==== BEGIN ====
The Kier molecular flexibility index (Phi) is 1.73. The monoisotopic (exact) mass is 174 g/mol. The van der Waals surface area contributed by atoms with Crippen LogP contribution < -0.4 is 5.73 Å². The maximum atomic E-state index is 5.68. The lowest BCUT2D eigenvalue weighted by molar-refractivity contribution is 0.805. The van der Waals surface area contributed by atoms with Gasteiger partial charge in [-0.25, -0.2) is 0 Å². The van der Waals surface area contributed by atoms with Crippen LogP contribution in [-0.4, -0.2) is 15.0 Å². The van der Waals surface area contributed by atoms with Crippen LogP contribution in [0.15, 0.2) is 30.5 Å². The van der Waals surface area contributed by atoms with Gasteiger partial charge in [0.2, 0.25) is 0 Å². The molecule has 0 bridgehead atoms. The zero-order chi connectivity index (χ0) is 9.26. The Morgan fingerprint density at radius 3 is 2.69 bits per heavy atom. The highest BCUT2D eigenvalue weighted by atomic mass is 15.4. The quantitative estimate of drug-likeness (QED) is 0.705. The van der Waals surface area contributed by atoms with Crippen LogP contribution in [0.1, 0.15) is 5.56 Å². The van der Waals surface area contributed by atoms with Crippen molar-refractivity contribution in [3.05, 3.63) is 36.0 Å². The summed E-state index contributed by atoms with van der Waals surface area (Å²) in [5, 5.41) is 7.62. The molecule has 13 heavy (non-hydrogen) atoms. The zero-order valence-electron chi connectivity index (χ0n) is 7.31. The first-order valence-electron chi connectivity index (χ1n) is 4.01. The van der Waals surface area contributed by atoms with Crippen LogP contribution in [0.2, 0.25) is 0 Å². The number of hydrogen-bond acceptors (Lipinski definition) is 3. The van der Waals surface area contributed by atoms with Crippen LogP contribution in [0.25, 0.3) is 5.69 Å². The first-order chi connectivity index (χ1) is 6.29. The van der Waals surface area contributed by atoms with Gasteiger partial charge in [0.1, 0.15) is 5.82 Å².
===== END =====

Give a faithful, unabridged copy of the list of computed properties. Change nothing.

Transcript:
The Kier molecular flexibility index (Phi) is 1.73. The monoisotopic (exact) mass is 174 g/mol. The van der Waals surface area contributed by atoms with Crippen LogP contribution < -0.4 is 5.73 Å². The maximum atomic E-state index is 5.68. The lowest BCUT2D eigenvalue weighted by molar-refractivity contribution is 0.805. The van der Waals surface area contributed by atoms with Gasteiger partial charge in [-0.25, -0.2) is 0 Å². The van der Waals surface area contributed by atoms with Crippen LogP contribution in [-0.4, -0.2) is 15.0 Å². The van der Waals surface area contributed by atoms with Crippen LogP contribution in [0.15, 0.2) is 30.5 Å². The van der Waals surface area contributed by atoms with Gasteiger partial charge in [0.2, 0.25) is 0 Å². The molecule has 0 bridgehead atoms. The zero-order chi connectivity index (χ0) is 9.26. The Morgan fingerprint density at radius 3 is 2.69 bits per heavy atom. The highest BCUT2D eigenvalue weighted by atomic mass is 15.4. The quantitative estimate of drug-likeness (QED) is 0.705. The van der Waals surface area contributed by atoms with Crippen LogP contribution in [0.1, 0.15) is 5.56 Å². The van der Waals surface area contributed by atoms with Crippen molar-refractivity contribution in [3.05, 3.63) is 36.0 Å². The summed E-state index contributed by atoms with van der Waals surface area (Å²) in [5, 5.41) is 7.62. The molecule has 13 heavy (non-hydrogen) atoms. The zero-order valence-electron chi connectivity index (χ0n) is 7.31. The first-order valence-electron chi connectivity index (χ1n) is 4.01. The van der Waals surface area contributed by atoms with Crippen LogP contribution in [0.2, 0.25) is 0 Å². The number of hydrogen-bond acceptors (Lipinski definition) is 3. The van der Waals surface area contributed by atoms with Crippen LogP contribution in [0.25, 0.3) is 5.69 Å². The first-order chi connectivity index (χ1) is 6.29. The van der Waals surface area contributed by atoms with Gasteiger partial charge in [0.1, 0.15) is 5.82 Å².